Previously, just five defects in the Ras oncogene pathway had been associated with JMML. The new analysis added 10 new mutations of known oncogenes and tumor suppressors to the list of potential causes, including two additional Ras pathway genes. These new disease-associated mutations occurred in genes coding for proteins that function as signaling molecules, transcription factors, epigenetic regulators and elements of the spliceosome complex, a component of cells’ DNA transcription machinery.
Several of these newly discovered mutations raise the possibility of targeting subpopulations of JMML cases with existing drugs: Janus kinase (JAK) inhibitors, currently used to treat certain other bone marrow and blood cancers such as polycythemia vera, might inhibit signaling through a hyperactive JAK-STAT pathway identified in some patients, while other agents such as 5-azacytidine, most commonly used as a treatment for a blood disorder known as myelodysplastic syndrome, could be used to reduce excessive epigenetic DNA methylation seen in others.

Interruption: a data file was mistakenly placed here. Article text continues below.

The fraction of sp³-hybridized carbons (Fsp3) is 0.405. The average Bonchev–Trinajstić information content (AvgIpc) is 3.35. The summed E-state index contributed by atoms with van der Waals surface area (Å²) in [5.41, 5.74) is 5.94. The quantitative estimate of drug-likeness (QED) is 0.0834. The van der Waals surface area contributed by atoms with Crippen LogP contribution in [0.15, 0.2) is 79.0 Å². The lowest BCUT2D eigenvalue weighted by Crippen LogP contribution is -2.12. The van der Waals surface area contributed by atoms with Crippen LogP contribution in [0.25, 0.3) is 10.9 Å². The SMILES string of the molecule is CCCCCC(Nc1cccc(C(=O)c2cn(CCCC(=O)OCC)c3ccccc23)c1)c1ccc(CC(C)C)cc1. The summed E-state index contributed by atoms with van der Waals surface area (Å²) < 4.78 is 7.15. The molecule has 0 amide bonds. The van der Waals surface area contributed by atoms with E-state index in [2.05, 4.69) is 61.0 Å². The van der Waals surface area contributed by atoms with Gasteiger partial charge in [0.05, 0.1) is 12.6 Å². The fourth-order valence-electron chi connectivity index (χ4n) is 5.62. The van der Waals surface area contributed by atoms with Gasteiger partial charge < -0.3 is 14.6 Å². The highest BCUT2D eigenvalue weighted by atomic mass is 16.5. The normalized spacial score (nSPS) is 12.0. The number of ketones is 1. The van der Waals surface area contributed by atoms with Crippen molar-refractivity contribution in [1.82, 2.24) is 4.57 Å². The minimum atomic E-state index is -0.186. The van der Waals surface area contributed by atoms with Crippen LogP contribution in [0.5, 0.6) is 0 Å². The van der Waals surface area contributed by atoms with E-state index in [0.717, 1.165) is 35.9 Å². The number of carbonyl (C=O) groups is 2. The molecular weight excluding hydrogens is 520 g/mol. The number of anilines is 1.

Mutation quantity, not type, predicts outcomes
The team also performed a ten-year survival study with the same participants and found that patients’ prognosis depended more on the number of mutations they had than on the specific mutations involved. Patients with more than one mutation at the time of diagnosis had a significantly worse long-term prognosis: Of the 34 patients who had at least two mutations, only 29 percent survived for ten years, compared to a 65 percent survival rate for patients who had one or fewer detectable mutations.